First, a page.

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Important Facts About Allergy Testing For Children

Wednesday, January 11th, 2017

Child blowing dandelion

Allergy related conditions are so common that they are among the leading chronic disease diagnoses in infants and children. One study has shown that 4 to 6 percent of children have food related allergies and 15 to 25 percent have hay fever. This study also showed that 8 to 10 percent of children have asthma. Children collectively miss hundreds of thousands of school days each year due to allergies.

It can be stressful for you and your child to identify conditions that may be caused by allergies. The sooner you help your child, the quicker they can get back to enjoying childhood. Medical tests can be frightening for you both, but knowing what to expect the day of the testing will lessen your anxiety. The following facts will help you better understand allergy testing and how you can help your child mentally prepare for a doctor’s visit.

Discovering the reason why your child may need allergy testing

If you notice your child has a symptom that may be caused by an allergy, you should take them to a pediatrician for allergy testing. A doctor will use allergy testing to determine the type of allergy your child has and the treatment needed. Some examples of conditions where it may be helpful to test for allergies include asthma, irritated or inflamed nasal passages, and rashes on the skin.

If your child experiences cold-like symptoms for more than a week, and they happen at the same time every year, they may have allergies. Asthma caused by an allergen indoors may be indicated by coughing and wheezing, especially at night.

The basics of allergy testing

You will need to see an allergist if you suspect your child is suffering from allergies. If your child is found to have one or more allergies, the allergist will consider therapeutic interventions which are appropriate for their condition. These treatments may include medication, avoidance strategies, diet modifications, and allergy shots.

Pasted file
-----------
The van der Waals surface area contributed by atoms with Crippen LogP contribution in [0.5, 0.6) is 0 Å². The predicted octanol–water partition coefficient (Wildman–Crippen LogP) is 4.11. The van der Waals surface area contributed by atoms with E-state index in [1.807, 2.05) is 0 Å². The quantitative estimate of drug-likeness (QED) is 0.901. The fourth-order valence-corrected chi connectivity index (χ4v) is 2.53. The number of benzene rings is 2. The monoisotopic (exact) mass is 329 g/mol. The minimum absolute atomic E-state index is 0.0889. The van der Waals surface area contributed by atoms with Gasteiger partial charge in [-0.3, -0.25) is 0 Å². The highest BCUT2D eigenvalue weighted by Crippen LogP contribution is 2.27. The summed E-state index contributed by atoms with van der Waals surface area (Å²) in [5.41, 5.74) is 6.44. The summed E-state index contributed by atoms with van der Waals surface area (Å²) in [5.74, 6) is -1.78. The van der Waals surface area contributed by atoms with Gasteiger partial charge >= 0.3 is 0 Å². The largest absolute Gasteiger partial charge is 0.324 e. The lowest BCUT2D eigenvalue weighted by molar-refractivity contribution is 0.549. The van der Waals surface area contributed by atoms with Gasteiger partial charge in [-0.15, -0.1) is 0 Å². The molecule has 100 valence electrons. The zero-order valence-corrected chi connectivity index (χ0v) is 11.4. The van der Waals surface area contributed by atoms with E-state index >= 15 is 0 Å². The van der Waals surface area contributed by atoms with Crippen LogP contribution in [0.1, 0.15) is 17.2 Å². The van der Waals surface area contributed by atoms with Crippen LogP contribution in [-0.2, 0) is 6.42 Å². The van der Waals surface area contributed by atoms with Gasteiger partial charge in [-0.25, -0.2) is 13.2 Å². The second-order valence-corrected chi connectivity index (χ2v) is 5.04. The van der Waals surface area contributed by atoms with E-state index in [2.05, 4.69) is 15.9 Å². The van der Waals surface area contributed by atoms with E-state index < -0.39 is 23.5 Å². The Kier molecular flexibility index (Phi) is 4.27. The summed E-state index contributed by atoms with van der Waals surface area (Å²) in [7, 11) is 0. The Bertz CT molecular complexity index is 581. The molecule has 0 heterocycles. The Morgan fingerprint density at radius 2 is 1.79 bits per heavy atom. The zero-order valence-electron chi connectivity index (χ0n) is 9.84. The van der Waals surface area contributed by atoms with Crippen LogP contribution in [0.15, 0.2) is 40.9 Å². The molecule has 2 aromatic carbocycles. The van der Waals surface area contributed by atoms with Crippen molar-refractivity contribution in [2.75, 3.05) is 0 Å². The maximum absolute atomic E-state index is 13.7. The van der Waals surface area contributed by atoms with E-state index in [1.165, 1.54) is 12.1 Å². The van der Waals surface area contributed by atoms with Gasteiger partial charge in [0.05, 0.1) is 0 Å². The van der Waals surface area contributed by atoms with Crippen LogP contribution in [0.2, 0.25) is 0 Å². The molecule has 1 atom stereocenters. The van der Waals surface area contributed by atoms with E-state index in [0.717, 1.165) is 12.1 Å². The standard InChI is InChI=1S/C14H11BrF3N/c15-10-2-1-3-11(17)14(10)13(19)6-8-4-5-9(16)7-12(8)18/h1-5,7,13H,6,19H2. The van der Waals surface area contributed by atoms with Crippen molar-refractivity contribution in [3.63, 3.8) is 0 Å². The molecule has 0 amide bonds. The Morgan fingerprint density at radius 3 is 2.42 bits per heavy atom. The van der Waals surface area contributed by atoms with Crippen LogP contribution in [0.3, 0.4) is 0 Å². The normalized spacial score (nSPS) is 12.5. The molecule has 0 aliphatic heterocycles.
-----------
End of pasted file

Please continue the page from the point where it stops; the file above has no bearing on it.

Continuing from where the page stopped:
The allergy testing process includes an analysis of your child’s medical history, a family history of asthma or allergies, and a physical exam. The process also includes testing for specific allergens. If your child has an asthma diagnosis, allergy testing can help you understand what is causing the condition and how your child can avoid asthma triggers.

Common allergy testing methods

Immediate and delayed skin tests are useful for detecting many allergies, such as those related to food, penicillin, insect stings, and airborne particles. Intradermal and percutaneous skin tests are immediate tests that are given by scratching the surface of the skin and applying a diluted allergen. These allergy testing methods are considered safe and will provide accurate information. Percutaneous tests are not done on infants younger than six months old, but no other age restrictions apply.

After these tests are given, your child is observed for about 15 minutes for a reaction, which will likely occur as an itchy red bump. The larger the bump, the more intense the allergy.

The patch test is a delayed reaction test used to determine if your child has an allergy to fragrances, certain metals, or rubber. The patch is left on the skin for about 48 hours and needs to be kept dry. The allergist will check for reactions after this time period.

Elimination diet and blood testing

An allergist may give you instructions for an elimination diet if you suspect that your child may be allergic to certain foods. Items often suspected of causing an allergic reaction include milk, eggs, soy, peanuts, wheat, tree nuts, and shellfish. It may be hard to keep these items out of your child’s diet for a week, but you will get more accurate results if you do. The allergist may give doses of suspected foods in an environment that is controlled to see what kind of reaction your child may have.

If you suspect your child has allergies, finding the right pediatrician with experience in allergy testing is important. The office of Dr. John Young in Amarillo, Texas is committed to making allergy testing as easy as possible for you and for your child. Call us today at (806) 354-0404 ext. 330 or Contact Us by email to learn more about our services. You can also visit our office in person at 1500 S. Coulter St., Suite #3 in Amarillo.